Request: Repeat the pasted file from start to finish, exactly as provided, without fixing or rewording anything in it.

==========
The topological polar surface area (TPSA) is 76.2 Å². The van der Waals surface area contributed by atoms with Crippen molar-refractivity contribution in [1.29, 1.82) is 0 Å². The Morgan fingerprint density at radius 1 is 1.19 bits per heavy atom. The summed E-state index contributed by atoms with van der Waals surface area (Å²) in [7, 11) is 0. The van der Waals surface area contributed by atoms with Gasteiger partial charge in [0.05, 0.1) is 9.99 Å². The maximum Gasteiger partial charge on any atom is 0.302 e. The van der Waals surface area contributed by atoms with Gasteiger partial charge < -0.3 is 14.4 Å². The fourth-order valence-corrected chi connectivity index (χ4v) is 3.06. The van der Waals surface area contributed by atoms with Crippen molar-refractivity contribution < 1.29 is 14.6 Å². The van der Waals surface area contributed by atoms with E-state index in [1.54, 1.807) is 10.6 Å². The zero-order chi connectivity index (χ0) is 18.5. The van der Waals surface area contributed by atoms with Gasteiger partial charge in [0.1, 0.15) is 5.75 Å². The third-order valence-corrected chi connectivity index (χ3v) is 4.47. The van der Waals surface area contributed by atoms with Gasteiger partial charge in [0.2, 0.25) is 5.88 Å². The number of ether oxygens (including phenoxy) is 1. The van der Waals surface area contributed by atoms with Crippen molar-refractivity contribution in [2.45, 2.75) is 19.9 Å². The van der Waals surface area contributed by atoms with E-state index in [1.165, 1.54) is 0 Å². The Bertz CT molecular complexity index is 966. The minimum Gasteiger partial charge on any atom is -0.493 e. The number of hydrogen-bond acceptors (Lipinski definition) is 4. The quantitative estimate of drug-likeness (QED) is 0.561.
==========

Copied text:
The topological polar surface area (TPSA) is 76.2 Å². The van der Waals surface area contributed by atoms with Crippen molar-refractivity contribution in [1.29, 1.82) is 0 Å². The Morgan fingerprint density at radius 1 is 1.19 bits per heavy atom. The summed E-state index contributed by atoms with van der Waals surface area (Å²) in [7, 11) is 0. The van der Waals surface area contributed by atoms with Gasteiger partial charge in [0.05, 0.1) is 9.99 Å². The maximum Gasteiger partial charge on any atom is 0.302 e. The van der Waals surface area contributed by atoms with Gasteiger partial charge < -0.3 is 14.4 Å². The fourth-order valence-corrected chi connectivity index (χ4v) is 3.06. The van der Waals surface area contributed by atoms with Crippen molar-refractivity contribution < 1.29 is 14.6 Å². The van der Waals surface area contributed by atoms with E-state index in [1.54, 1.807) is 10.6 Å². The zero-order chi connectivity index (χ0) is 18.5. The van der Waals surface area contributed by atoms with Gasteiger partial charge in [0.1, 0.15) is 5.75 Å². The third-order valence-corrected chi connectivity index (χ3v) is 4.47. The van der Waals surface area contributed by atoms with Gasteiger partial charge in [0.2, 0.25) is 5.88 Å². The number of ether oxygens (including phenoxy) is 1. The van der Waals surface area contributed by atoms with Crippen molar-refractivity contribution in [2.45, 2.75) is 19.9 Å². The van der Waals surface area contributed by atoms with E-state index in [1.165, 1.54) is 0 Å². The Bertz CT molecular complexity index is 966. The minimum Gasteiger partial charge on any atom is -0.493 e. The number of hydrogen-bond acceptors (Lipinski definition) is 4. The quantitative estimate of drug-likeness (QED) is 0.561.